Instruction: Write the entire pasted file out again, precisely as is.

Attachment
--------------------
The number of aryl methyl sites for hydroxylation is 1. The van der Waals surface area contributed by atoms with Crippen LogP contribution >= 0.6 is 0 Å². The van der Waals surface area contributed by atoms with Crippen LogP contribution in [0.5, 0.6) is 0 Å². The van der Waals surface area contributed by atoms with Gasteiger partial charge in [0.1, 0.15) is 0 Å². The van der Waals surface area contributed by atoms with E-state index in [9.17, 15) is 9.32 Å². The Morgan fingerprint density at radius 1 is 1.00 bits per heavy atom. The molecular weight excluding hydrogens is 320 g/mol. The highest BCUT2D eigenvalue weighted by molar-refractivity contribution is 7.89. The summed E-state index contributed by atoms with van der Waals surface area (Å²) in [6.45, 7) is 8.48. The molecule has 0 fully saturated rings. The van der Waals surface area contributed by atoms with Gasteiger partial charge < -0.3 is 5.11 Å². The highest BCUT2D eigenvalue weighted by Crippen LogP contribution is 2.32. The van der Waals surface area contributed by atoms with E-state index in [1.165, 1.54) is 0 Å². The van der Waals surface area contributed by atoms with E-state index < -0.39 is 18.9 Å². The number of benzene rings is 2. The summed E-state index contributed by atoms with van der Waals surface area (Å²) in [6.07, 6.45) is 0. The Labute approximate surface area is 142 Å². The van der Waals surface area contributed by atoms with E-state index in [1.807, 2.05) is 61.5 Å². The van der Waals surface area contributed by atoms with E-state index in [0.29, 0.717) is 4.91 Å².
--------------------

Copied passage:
The number of aryl methyl sites for hydroxylation is 1. The van der Waals surface area contributed by atoms with Crippen LogP contribution >= 0.6 is 0 Å². The van der Waals surface area contributed by atoms with Crippen LogP contribution in [0.5, 0.6) is 0 Å². The van der Waals surface area contributed by atoms with Gasteiger partial charge in [0.1, 0.15) is 0 Å². The van der Waals surface area contributed by atoms with E-state index in [9.17, 15) is 9.32 Å². The Morgan fingerprint density at radius 1 is 1.00 bits per heavy atom. The molecular weight excluding hydrogens is 320 g/mol. The highest BCUT2D eigenvalue weighted by molar-refractivity contribution is 7.89. The summed E-state index contributed by atoms with van der Waals surface area (Å²) in [6.45, 7) is 8.48. The molecule has 0 fully saturated rings. The van der Waals surface area contributed by atoms with Gasteiger partial charge < -0.3 is 5.11 Å². The highest BCUT2D eigenvalue weighted by Crippen LogP contribution is 2.32. The van der Waals surface area contributed by atoms with E-state index in [1.165, 1.54) is 0 Å². The van der Waals surface area contributed by atoms with E-state index < -0.39 is 18.9 Å². The number of benzene rings is 2. The summed E-state index contributed by atoms with van der Waals surface area (Å²) in [6.07, 6.45) is 0. The Labute approximate surface area is 142 Å². The van der Waals surface area contributed by atoms with E-state index in [1.807, 2.05) is 61.5 Å². The van der Waals surface area contributed by atoms with E-state index in [0.29, 0.717) is 4.91 Å².